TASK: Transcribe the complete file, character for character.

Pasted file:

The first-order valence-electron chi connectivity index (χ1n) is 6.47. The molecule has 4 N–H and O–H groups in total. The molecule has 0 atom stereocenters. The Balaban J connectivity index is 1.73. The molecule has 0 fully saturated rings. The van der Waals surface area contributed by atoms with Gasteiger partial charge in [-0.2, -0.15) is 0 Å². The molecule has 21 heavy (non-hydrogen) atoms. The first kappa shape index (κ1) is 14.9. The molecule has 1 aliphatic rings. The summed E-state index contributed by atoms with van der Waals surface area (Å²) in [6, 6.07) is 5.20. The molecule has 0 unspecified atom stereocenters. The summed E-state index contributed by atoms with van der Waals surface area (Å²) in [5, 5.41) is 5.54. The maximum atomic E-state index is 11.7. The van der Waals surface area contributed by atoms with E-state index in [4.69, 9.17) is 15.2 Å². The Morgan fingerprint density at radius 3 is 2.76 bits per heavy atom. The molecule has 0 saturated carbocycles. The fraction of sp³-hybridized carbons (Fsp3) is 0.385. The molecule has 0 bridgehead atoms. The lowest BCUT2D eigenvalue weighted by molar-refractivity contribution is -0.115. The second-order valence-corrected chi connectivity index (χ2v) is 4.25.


The first-order valence-electron chi connectivity index (χ1n) is 6.47. The molecule has 4 N–H and O–H groups in total. The molecule has 0 atom stereocenters. The Balaban J connectivity index is 1.73. The molecule has 0 fully saturated rings. The van der Waals surface area contributed by atoms with Gasteiger partial charge in [-0.2, -0.15) is 0 Å². The molecule has 21 heavy (non-hydrogen) atoms. The first kappa shape index (κ1) is 14.9. The molecule has 1 aliphatic rings. The summed E-state index contributed by atoms with van der Waals surface area (Å²) in [6, 6.07) is 5.20. The molecule has 0 unspecified atom stereocenters. The summed E-state index contributed by atoms with van der Waals surface area (Å²) in [5, 5.41) is 5.54. The maximum atomic E-state index is 11.7. The van der Waals surface area contributed by atoms with E-state index in [4.69, 9.17) is 15.2 Å². The Morgan fingerprint density at radius 3 is 2.76 bits per heavy atom. The molecule has 0 saturated carbocycles. The fraction of sp³-hybridized carbons (Fsp3) is 0.385. The molecule has 0 bridgehead atoms. The lowest BCUT2D eigenvalue weighted by molar-refractivity contribution is -0.115. The second-order valence-corrected chi connectivity index (χ2v) is 4.25.